Do you know what does the July 29th mean?
Based on the historical events on this day,
(1221) Japanese emperor Go-Horikawa aged only 10 years old ascends to the throne.
(1836) Inauguration of the Arc de Triomphe in Paris
(1921) Adolf Hitler becomes leader of the National Socialist German Workers Party
(1923) Albert Einstein speaks on pacifism in Berlin
(2018) 6.4 magnitude earthquake strikes island of Lombok, Indonesia
Well, in short every year something happens on the same day, and although I picked some events which caught my attention, those do not have direct meaning to me.
What’s meaningful to me was the July 29th in 2018, the day I saw the rain for the first time in Mauritania. At that time we were in rainy season more than 1 month without any drip of water. You might think it is no big deal. But what matters is the meaning that brings to the life of each of us depending on the context, about which I would like to share, as there are some learnings which can be aplicable for other context (at least I hope).
It was a lovely Friday afternoon after getting off my work. When I was writing at home, I head something.
Without paying much attention, I kept writing…
Da Da! Da Da! dadadadadadada!
What is this sound coming from the window???
Upon opening the curtain, I couldn’t help shouting. “OHHH, it’s raininnnnnng!!”
After staring at it for 3 minutes, it got me thinking and came up with the following 3 learnings, which can be applicable for other situations.
We crave for something we don’t have regardless of need
Simply because we didn’t have rain, I was craving for it, whereas in some countries like Japan or other asian countries, people were suffering from hurricane/typhoon so rain was the last thing they wanted to see at that time. This reminded me of the fact that we tend to want something we don’t have, whether or not it is really needed. The rain in Mauritania itself did not change anything in my life, but I just wanted to see it. What I could learn was that when we want something, we have to analyze very well if it’s necesary or we just want it because we don’t have it.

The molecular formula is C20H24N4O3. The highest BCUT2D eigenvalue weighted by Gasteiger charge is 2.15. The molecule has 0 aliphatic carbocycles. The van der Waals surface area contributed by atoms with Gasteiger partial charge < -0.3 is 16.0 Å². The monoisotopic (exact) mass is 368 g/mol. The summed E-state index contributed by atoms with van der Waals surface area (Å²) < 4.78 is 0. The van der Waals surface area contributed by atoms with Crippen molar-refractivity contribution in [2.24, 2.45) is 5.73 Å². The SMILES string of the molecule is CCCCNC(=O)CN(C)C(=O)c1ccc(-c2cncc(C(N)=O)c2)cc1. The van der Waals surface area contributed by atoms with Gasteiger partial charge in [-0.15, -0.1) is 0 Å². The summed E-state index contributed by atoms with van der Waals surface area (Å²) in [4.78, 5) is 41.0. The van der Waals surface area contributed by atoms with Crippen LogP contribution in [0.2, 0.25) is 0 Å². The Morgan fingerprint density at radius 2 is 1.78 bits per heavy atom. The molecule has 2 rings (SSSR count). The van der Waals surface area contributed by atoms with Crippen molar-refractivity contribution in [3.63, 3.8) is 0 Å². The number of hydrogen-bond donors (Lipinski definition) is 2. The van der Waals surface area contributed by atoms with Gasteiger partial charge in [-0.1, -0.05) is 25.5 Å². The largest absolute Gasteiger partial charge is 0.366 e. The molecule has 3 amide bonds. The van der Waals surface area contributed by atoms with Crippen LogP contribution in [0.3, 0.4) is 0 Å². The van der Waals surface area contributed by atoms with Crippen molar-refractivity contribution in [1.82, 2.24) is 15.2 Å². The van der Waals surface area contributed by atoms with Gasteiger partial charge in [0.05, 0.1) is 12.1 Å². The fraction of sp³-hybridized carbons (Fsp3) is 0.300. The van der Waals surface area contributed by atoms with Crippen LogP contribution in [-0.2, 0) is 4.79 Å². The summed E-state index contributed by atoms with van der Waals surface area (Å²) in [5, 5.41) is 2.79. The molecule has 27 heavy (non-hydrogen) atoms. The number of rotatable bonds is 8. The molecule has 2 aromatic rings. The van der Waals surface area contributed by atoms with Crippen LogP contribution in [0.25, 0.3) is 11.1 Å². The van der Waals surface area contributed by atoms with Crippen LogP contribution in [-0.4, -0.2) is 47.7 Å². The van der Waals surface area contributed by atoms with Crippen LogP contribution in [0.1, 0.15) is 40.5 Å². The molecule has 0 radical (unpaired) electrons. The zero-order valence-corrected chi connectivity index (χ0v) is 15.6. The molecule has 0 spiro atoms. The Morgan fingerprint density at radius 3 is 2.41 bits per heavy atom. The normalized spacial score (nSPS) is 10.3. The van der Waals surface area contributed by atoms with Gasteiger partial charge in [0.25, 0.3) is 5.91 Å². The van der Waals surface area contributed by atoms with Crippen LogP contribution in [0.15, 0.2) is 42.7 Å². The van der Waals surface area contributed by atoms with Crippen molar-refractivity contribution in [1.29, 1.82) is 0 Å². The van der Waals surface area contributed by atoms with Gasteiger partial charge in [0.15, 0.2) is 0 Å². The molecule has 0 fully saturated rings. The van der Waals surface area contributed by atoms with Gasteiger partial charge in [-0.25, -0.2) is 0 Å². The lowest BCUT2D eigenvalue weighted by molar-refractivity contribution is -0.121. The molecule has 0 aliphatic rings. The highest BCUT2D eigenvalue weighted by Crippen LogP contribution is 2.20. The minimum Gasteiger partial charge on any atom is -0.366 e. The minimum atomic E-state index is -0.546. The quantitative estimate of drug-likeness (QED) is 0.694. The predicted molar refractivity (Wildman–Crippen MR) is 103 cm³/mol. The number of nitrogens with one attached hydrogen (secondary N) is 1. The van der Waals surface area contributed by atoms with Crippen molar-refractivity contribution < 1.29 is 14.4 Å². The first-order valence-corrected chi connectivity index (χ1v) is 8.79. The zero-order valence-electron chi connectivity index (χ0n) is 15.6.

When we something uncommon happens, it excites us, which is applicable for presentation and show
Had it been raining constantly, it had not caught my attention. This also reminded me of the importance of presentation and performance: to attract people’s attention, we need to show the essential point in the right moment, whereas if we give too many points, audience will get bored or lost. In the dance show, for example, if you put too much acrobatic movements, audience will get used to it, as opposed to the show in which you put just a few movements in the right moment, which becomes unforgetable show for audience.
Appreciation is a choice everyone has
As mentioned previously, the rain in Mauritania reminded me the fact that Japan was suffering from flood and typhoon at that moment. This made me think that we tend to take for granted the fact that our lifves and days are given by mother nature, so we should liv the life fully.
In the same vein, if we keep thinking everything we have now are given and limited, we can hold the sense of appreciation all the time (at least we can try, don’t we?).
In fact, I would say few people cares about the rain in Mauritania at the global level (or people even don’t know where Mauritania is). But what we have in common in any country is that we go through some sort of suffering all the time, and appreciation can mitigate it, so changing mindset with tiny little things can enrich our lives. It can be through a green leaf you just found, a bird flying high in the sky, and/or insect that makes funny noise. Changes are everywhere and it’s as a matter of choice we all have: if we stay tuned, we can sense it.
The learning of this time
I learned that the tiny thing such as first rain in Mauritania can remind us of 3 essential lessons to live a life fully: needs, right moment and appreciation.
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